North Carolina selected for Toyota’s first battery plant, creating 1,750 jobs
December 8, 2021
Toyota announced Monday it would build a new, $1.29 billion battery manufacturing plant in Liberty, N.C., as part of a previously announced $3.4 billion investment in U.S. electric vehicle production.
Described as a “megasite” by Toyota, the plant will begin producing batteries in 2025 with four production lines expected to pump out enough lithium-ion batteries for 800,000 vehicles annually. Toyota intends to eventually expand production from four to six lines to support a total of 1.2 million vehicles a year. The facility, named Toyota Battery Manufacturing, North Carolina, is anticipated to create 1,750 jobs. It’s Toyota’s first such factory. The company said the $1.29 million investment is projected to be made through 2031, indicating that additional production lines may not be immediately built out.
Toyota is forming a new company for its battery production with its subsidiary Toyota Tsusho, which makes parts for the automaker.
When the investment was announced in October, Texas was seen as a likely finalist for the new battery plant from Toyota. The state is already home to a number of Toyota facilities and offices, including its North American headquarters in Plano and a Toyota Tundra plant in San Antonio.
Toyota reportedly began focusing on North Carolina as the site for the plant in November, according to Bloomberg.
“North Carolina offers the right conditions for this investment, including the infrastructure, high-quality education system, access to a diverse and skilled workforce, and a welcoming environment for doing business,” Ted Ogawa, Toyota Motor North America CEO, said in a statement. “Today marks the beginning of a mutually beneficial partnership with the Tar Heel state as we embark on our journey to achieve carbon neutrality and provide mobility for all.”
Toyota said the factors that led it to choose North Carolina included strong government partnership at the state and local levels, a world-renowned education system, a diverse workforce, onsite rail transportation, four international airports and access to seaports, and a well-maintained highway system.
The company hasn’t indicated how it will spend the remainder of the previously announced investment, though Bloomberg reports it may go toward another battery plant. Outside Texas, further investment might land in close proximity to existing company operations in Alabama, Missouri, Kentucky and Indiana.
Elected officials and economic development professionals touted the Toyota deal as emblematic of the talented workforce located in North Carolina.
“We’re increasing our infrastructure, we’re bringing more electric buses online, we’re encouraging more EVs on the road and in our government fleet,” Gov. Roy Cooper said. “The world will look at North Carolina as a hub for clean energy and clean energy jobs.”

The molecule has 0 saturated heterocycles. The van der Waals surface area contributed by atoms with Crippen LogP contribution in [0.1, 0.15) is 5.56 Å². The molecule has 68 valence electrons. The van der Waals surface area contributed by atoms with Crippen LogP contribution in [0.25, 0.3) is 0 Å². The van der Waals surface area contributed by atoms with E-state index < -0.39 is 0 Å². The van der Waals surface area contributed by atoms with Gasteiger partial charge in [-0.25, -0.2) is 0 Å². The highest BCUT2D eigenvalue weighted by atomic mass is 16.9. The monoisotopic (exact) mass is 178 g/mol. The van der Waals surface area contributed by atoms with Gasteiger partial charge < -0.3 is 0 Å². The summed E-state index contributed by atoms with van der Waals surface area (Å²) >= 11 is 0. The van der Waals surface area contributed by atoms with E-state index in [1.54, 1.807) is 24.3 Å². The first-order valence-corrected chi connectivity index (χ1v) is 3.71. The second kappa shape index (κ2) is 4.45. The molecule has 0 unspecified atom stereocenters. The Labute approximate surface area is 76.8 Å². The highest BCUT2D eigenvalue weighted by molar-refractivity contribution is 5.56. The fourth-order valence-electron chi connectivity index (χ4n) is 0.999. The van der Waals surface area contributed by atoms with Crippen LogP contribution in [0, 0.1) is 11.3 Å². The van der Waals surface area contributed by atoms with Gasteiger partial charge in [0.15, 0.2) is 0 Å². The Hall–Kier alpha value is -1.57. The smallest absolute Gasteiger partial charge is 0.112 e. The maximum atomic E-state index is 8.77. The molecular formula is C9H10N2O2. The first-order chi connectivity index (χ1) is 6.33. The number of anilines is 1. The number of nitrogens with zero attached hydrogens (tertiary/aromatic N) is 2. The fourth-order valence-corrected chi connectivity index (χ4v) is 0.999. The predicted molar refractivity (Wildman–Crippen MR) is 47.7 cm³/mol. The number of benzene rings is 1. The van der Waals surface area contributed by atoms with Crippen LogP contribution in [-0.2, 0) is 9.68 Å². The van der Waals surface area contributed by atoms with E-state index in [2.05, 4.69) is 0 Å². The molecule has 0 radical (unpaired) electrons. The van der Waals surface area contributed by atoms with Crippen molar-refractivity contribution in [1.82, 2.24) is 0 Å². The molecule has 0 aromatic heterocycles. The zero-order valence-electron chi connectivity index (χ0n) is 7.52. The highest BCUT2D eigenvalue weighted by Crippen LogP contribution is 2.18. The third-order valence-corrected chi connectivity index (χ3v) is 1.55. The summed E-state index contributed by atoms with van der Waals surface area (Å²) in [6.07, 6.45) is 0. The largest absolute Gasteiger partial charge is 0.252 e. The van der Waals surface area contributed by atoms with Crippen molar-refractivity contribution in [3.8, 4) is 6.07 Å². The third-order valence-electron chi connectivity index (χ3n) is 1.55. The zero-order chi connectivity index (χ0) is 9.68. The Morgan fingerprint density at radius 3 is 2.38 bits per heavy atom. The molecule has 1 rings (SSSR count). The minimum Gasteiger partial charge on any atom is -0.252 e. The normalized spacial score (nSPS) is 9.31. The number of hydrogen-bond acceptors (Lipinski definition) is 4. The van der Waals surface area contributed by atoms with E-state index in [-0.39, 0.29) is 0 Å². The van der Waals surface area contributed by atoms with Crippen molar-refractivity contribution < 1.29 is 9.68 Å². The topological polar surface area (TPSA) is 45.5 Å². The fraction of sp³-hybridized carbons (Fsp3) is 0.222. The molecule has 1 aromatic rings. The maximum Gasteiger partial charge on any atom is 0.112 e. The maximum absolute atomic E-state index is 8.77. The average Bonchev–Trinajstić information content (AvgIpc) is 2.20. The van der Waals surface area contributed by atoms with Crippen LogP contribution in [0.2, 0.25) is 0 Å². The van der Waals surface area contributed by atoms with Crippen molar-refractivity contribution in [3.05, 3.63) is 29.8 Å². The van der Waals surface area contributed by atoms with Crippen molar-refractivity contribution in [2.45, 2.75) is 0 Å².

The Randolph County package would result in an estimated $65 million in property tax rebates and the transfer of megasite land to the company, should it invest $1 billion and create at least 1,750 jobs with average salaries of more than $62,000, according to a Randolph economic development official. The return to the company would grow if a second phase of the project occurs — a $3 billion investment and more than 3,800 jobs in total.
An economic panel that must approve a separate state package of cash awards to companies seeking to build in North Carolina was to meet later Monday morning.
The North Carolina legislature has already promised to spend $135 million on road work and wetland improvements and would reimburse $185 million the company spends on similar upgrades if the second phase happens.
Toyota estimates its vehicle sales will be 70% EV and zero emission hydrogen vehicles by 2030, and it plans to sell nearly 2 million of the vehicles worldwide in that timeframe.
Currently in the U.S., Toyota offers hydrogen vehicles, hybrids and plug-in hybrid powertrains but no vehicles powered solely by batteries. That has drawn criticism from environmental groups that accuse the company of dragging its feet on the technology. Toyota said it will have 15 battery-powered vehicles for sale globally by 2025.
The announcement comes as automakers race to build North American battery factories to supply what is expected to be an exponentially increasing demand for electric vehicles as the world transitions away from internal combustion engines.
Stellantis, formerly Fiat Chrysler, has said it will build two battery plants in North America. Ford announced three plants in Kentucky and Tennessee, and General Motors has said it would build four battery cell factories. Only two of those locations have been announced, in Ohio and Tennessee.
The LMC Automotive consulting firm expects U.S. sales of new fully electric vehicles to hit nearly 400,000 this year, almost double last year’s figures. But they still make up only about 2.6% of sales. The firm expects sales to grow to more than 730,000 next year and more than 2 million by 2025. Even at 2 million, EV sales still would be only about 12% of U.S. new vehicle sales.
Earlier this year, President Joe Biden got a commitment from the auto industry to produce electric vehicles for as much as half of U.S. new vehicle sales by 2030.
Source: The Dallas Morning News